On 19 February HMRC published a consultation on proposals to extend the time period over which it can go back and assess tax on undeclared offshore income, gains and chargeable transfers to a minimum of 12 years. This follows on from another time limit extension related to offshore non-compliance introduced by new ‘Requirement to Correct’ rules. A link to the latest consultation can be found below:
The current time limits for ‘non-deliberate’ offshore tax non-compliance are normally four years and six years, as follows:
• For income tax and capital gains tax HMRC can go back up to four years after the end of the tax year to which the loss of tax relates; six years if the loss of tax was brought about by ‘carelessness’. For example, HMRC has up until 5 April 2022 to assess lost income tax from the 2017/2018 tax year; 5 April 2024 in a case of ‘carelessness’.
• For corporation tax the time limits are four/six years after the end of the accounting period in question;
• For inheritance tax, where payment has been made and accepted in full satisfaction of the tax due, the time limits are four/six years from the later of the date on which the (last) payment was made (and accepted by HMRC), or the date on which the tax or last instalment became due.
However, the time limit is 20 years from the date of the chargeable transfer where an inheritance tax account hasn’t been delivered, or tax payments haven’t been made and accepted.
HMRC can also go back 20 years in cases of loss of tax due to ‘deliberate’ behaviour. And they can go back to any year, without time limit, where an inheritance tax account hasn’t been delivered, or tax payments haven’t been made and accepted, and a loss of inheritance tax has been brought about deliberately.
In the case of deceased taxpayers, the time limit is four/six years from the end of the tax year in which the taxpayer died. However, HMRC can’t go back more than six years before the date of death, even where the loss of tax is due to deliberate behaviour or the failure of the deceased to notify chargeability.
The new RTC rules extended the time limits for assessing income tax, capital gains tax and inheritance tax, but not corporation tax, related to offshore non-compliance committed before 6 April 2017.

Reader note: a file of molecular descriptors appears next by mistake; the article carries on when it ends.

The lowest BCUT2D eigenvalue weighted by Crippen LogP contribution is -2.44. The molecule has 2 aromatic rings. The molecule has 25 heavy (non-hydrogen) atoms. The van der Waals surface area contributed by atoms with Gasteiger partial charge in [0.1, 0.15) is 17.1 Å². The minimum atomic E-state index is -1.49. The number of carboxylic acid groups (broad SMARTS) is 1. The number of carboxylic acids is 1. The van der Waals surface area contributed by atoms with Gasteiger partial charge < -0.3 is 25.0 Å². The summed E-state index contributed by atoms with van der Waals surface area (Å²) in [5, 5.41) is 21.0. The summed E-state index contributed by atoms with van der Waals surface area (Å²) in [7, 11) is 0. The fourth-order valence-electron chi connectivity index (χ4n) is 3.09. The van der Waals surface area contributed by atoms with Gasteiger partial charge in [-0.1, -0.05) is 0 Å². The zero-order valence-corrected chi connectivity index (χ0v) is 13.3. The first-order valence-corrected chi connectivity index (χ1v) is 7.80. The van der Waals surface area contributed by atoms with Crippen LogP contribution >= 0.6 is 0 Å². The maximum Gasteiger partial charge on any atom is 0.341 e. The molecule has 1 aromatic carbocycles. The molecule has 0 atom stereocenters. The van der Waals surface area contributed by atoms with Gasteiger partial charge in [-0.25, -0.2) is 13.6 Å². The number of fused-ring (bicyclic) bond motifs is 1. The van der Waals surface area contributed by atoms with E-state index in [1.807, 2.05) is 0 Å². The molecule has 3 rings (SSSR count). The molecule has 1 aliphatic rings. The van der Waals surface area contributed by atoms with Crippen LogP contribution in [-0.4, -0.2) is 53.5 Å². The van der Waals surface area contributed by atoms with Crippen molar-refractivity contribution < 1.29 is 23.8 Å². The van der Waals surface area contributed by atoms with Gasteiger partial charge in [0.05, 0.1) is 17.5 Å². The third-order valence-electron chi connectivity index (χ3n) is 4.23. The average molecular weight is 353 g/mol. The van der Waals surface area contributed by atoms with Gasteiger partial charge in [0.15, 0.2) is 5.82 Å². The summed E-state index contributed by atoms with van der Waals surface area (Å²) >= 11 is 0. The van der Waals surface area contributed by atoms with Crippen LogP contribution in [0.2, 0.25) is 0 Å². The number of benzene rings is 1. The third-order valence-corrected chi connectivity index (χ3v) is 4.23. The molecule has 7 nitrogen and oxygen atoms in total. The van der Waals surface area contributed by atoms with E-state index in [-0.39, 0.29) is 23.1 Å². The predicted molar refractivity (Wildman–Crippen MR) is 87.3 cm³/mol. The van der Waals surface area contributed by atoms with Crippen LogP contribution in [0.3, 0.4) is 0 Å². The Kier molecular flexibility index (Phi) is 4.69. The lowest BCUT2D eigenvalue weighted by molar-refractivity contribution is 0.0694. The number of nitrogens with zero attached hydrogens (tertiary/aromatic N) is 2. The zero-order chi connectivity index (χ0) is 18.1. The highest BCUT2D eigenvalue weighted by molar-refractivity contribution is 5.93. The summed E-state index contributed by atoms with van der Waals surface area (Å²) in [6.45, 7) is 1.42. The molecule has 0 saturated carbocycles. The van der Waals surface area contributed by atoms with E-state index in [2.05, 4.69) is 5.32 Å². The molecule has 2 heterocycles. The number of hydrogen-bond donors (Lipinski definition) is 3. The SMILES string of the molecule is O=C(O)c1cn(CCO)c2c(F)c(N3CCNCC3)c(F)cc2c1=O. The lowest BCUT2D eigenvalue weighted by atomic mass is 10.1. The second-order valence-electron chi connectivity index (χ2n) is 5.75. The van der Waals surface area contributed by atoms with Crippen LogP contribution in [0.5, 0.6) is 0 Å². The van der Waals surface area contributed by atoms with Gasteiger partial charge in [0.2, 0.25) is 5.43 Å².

For tax non-compliance to be within scope of the RTC rule, HMRC must have been able to make an assessment to recover the income tax or capital gains tax in question on 6 April 2017 or make a determination to recover the inheritance tax in question on 18 November 2017 (the day after Royal Assent was received for the RTC provisions).
The normal assessing rules set out above apply to decide whether HMRC is able to raise an assessment on 6 April 2017 / 18 November 2017.
The RTC legislation then allows for a longer period for HMRC to take action to recover any tax that is subject to the RTC rule.
This means that for any tax that HMRC could have assessed on 6 April 2017, it will continue to be able to assess that tax until the later of 5 April 2021 or the date on which an assessment can be raised using the normal rules.
The consultation proposes a new 12 year minimum time limit for income tax, capital gains tax and inheritance tax and it asks if this new time limit should also apply to corporation tax.
The 12-year time limit will apply to any year that is still in date for assessment when the new legislation comes into effect. It won’t apply to any year for which the time limit has expired before 6 April 2019.
A taxpayer has underpaid income tax on offshore income due to careless behaviour for the tax year 2013/2014.
Under the existing time limit rules, HMRC can assess that tax at any time up to 5 April 2021 (ie. six years after the end of the year of assessment plus the RTC extension).
However, the new 12-year time limit will apply from 6 April 2019, before that existing time limit has run out. HMRC will therefore be able to assess lost tax until 12 years after the end of the 2013/2014 year of assessment, ie. until 5 April 2026.
A taxpayer has underpaid income tax on offshore income due to careless behaviour for the 2009/2010 tax year.
Under the existing time limit rules, HMRC could have assessed that tax at any time up to 5 April 2016 (six years after the end of the year of assessment). That time limit expired before the new 12-year time limit legislation comes into force on 6 April 2019 so is unaffected by this proposal. It is also unaffected by the RTC rules because the time limit for assessing the lost tax for 2009/2010 ended before 6 April 2017.
Note that the current 20-year time limits mentioned above are not expected to change.
Full details of the RTC rules, including the current time limits, are available here.
This consultation closes at 11:45pm on 14 May 2018, after which time the Government will publish draft legislation (expected this summer) with a view to it taking effect from April 2019.
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